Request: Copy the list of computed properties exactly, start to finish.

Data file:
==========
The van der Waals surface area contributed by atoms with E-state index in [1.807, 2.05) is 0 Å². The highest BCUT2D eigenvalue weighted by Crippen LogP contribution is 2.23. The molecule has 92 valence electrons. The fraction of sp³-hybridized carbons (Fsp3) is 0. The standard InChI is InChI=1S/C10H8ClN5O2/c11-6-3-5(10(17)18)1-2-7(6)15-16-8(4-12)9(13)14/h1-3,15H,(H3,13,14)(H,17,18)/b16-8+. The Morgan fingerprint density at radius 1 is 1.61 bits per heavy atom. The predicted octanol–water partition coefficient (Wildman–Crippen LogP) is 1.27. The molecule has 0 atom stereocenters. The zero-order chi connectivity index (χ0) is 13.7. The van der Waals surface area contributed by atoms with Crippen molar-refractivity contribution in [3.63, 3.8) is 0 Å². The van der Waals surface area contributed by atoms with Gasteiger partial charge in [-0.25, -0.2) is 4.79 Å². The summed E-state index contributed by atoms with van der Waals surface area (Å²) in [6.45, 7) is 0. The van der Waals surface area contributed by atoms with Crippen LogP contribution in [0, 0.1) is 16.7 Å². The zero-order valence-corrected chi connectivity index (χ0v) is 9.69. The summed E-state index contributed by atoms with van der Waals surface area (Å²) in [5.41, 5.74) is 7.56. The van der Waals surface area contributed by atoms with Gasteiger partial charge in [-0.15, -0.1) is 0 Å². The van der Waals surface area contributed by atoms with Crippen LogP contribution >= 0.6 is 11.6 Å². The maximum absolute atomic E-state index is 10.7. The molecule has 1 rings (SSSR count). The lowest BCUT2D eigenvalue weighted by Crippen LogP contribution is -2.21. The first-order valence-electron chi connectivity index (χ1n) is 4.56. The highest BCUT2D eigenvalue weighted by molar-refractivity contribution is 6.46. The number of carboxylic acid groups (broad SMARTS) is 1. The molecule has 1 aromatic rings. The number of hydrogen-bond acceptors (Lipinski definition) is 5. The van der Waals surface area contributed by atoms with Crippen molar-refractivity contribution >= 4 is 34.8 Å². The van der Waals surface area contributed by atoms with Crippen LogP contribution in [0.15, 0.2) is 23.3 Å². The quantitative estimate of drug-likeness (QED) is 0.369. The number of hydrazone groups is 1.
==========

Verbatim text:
The van der Waals surface area contributed by atoms with E-state index in [1.807, 2.05) is 0 Å². The highest BCUT2D eigenvalue weighted by Crippen LogP contribution is 2.23. The molecule has 92 valence electrons. The fraction of sp³-hybridized carbons (Fsp3) is 0. The standard InChI is InChI=1S/C10H8ClN5O2/c11-6-3-5(10(17)18)1-2-7(6)15-16-8(4-12)9(13)14/h1-3,15H,(H3,13,14)(H,17,18)/b16-8+. The Morgan fingerprint density at radius 1 is 1.61 bits per heavy atom. The predicted octanol–water partition coefficient (Wildman–Crippen LogP) is 1.27. The molecule has 0 atom stereocenters. The zero-order chi connectivity index (χ0) is 13.7. The van der Waals surface area contributed by atoms with Crippen molar-refractivity contribution in [3.63, 3.8) is 0 Å². The van der Waals surface area contributed by atoms with Gasteiger partial charge in [-0.25, -0.2) is 4.79 Å². The summed E-state index contributed by atoms with van der Waals surface area (Å²) in [6.45, 7) is 0. The van der Waals surface area contributed by atoms with Crippen LogP contribution in [0, 0.1) is 16.7 Å². The zero-order valence-corrected chi connectivity index (χ0v) is 9.69. The summed E-state index contributed by atoms with van der Waals surface area (Å²) in [5.41, 5.74) is 7.56. The van der Waals surface area contributed by atoms with Gasteiger partial charge in [-0.15, -0.1) is 0 Å². The van der Waals surface area contributed by atoms with Crippen LogP contribution >= 0.6 is 11.6 Å². The maximum absolute atomic E-state index is 10.7. The molecule has 1 rings (SSSR count). The lowest BCUT2D eigenvalue weighted by Crippen LogP contribution is -2.21. The first-order valence-electron chi connectivity index (χ1n) is 4.56. The highest BCUT2D eigenvalue weighted by molar-refractivity contribution is 6.46. The number of carboxylic acid groups (broad SMARTS) is 1. The molecule has 1 aromatic rings. The number of hydrogen-bond acceptors (Lipinski definition) is 5. The van der Waals surface area contributed by atoms with Crippen molar-refractivity contribution >= 4 is 34.8 Å². The van der Waals surface area contributed by atoms with Crippen LogP contribution in [0.15, 0.2) is 23.3 Å². The quantitative estimate of drug-likeness (QED) is 0.369. The number of hydrazone groups is 1.